Dr. Kelly: Well, I do have three sources of ancillary income—as a partner in an ambulatory surgery center, a part owner of an MRI unit, and from physical therapy in our office. I have occasionally done some independent medical evaluations (IMEs); they’re not much fun, but a separate overhead expense applies to them—much less than our regular overhead expense—so that’s been an extra source of income. I was also able to negotiate a break on my general overhead, which also helps. Finally, my malpractice insurance is about 25 percent of what it was before.

I’m also very diligent about evaluation and management coding. Sometimes we leave money on the table by not taking time to properly code what we’ve done.

ker, Charles.gif
Charles E. Baker, MD
lert, Robert with suit.gif
Robert E. Eilert, MD
nkel, Noah.gif
Noah S. Finkel, MD
lly, Frank.gif
Frank B. Kelly Jr, MD
rvis, John.gif
John M. Purvis, MD

Dr. Finkel: Solo practice is definitely tougher without surgery, but my hours are about the same. I just don’t have to get up in the middle of the night or on weekends. I saved about $100,000 on my malpractice premiums. I see about 140 patients and do six or eight IMEs a week. Unfortunately, the IMEs pay better than medical care does.

I’m more careful about coding correctly, and I’ve also given back some of my office space to the landlord. I pull in all of my resources to lessen my overhead.

Dr. Eilert: Being in an academic practice, I don’t have any overhead. Because I have a contract with the state, my malpractice insurance is basically zero. I still practice with the university so the money that I have in the TIAA/CREF plan is not subject to distribution, which is a plus. I’m basically salaried for the one day that I practice, which is quite nice.

Dr. Baker: My primary reason for going back to work was not to make a lot of money. I mainly went back because I missed the interaction with patients and other doctors and I felt it would help me keep my mental acuity. Based on my age, I have to take the required minimum out of my IRA every year. I don’t have a lot of expenses such as a mortgage or car payments.

Dr. Purvis: Is the current recession going to alter your plans for the future? Would you consider returning to surgery?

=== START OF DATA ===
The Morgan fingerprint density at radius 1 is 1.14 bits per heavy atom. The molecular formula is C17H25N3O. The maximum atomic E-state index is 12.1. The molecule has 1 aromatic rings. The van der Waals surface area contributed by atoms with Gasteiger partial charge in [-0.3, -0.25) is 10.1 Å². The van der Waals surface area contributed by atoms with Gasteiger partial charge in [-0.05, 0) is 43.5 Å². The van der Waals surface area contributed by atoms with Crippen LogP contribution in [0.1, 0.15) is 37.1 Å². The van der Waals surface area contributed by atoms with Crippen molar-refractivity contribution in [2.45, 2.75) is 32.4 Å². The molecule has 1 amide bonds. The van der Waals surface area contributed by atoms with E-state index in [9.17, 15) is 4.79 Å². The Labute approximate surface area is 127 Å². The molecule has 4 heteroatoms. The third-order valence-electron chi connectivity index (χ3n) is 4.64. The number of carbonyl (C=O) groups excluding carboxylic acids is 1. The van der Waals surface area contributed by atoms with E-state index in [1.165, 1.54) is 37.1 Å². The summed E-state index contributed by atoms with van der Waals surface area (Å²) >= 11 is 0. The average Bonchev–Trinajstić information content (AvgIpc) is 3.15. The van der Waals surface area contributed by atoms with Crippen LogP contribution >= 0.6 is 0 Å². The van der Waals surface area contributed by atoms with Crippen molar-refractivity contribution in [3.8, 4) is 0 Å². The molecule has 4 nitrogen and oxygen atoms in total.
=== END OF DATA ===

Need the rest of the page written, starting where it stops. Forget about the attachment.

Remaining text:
Dr. Kelly: I do not think it will alter my plans, although the current economic environment has possibly reduced the volume of patients that we see. I certainly don’t intend to go back to surgery after
8 years away from the OR.

Dr. Finkel: The economy has definitely changed what goes on in my office. People can’t meet their copayments or pay for physical therapy, so we try to arrange for MRI scans that are not costly and are in the community. The economy has changed how we think about getting care for our patients.

Dr. Baker: The only way I’d ever go back to surgery is either as a patient or as an observer. My individual practice is growing, but the patient mix has changed. We are seeing more people on Medicaid than we were a few years ago. But the economy has not affected the number of people that I see or the amount of money that I’m taking home.

Dr. Purvis: When you gave up surgery, did you see a change in the types and numbers of patients, and were you prepared for their diagnoses and treatments?

Dr. Finkel: I’ve always been a very conservative surgeon, taking my time in getting patients to an OR unless it was an acute situation. What’s changed is that my patients seem to be aging with me. I’m seeing an older population, with fewer acute injuries. I’m not seeing any major trauma.

Dr. Eilert: Children’s orthopaedics is primarily nonsurgical and office-based, so it wasn’t much of a change. I don’t take patients who need a long-term relationship with their orthopaedist. I mainly see the problem patients.

Dr. Baker: I’m seeing fewer patients—about 15 a day. But more than half are new patients. I spend a lot of time with them.

Dr. Kelly: It was a big change for me—going from a practice that was 95 percent hips and knees to seeing a little bit of everything. I had to relearn how to be a general orthopaedist. It’s been a fairly interesting experience.

Dr. Purvis: Any particular emotion with all this transition that’s been significant for you?

Dr. Eilert: Well, you realize you’re getting old. Fortunately, I have many young friends who keep me young. You see a lot of the “worried well,” but just giving people hope and reassurance is very satisfying and a lot less stressful than operating on somebody.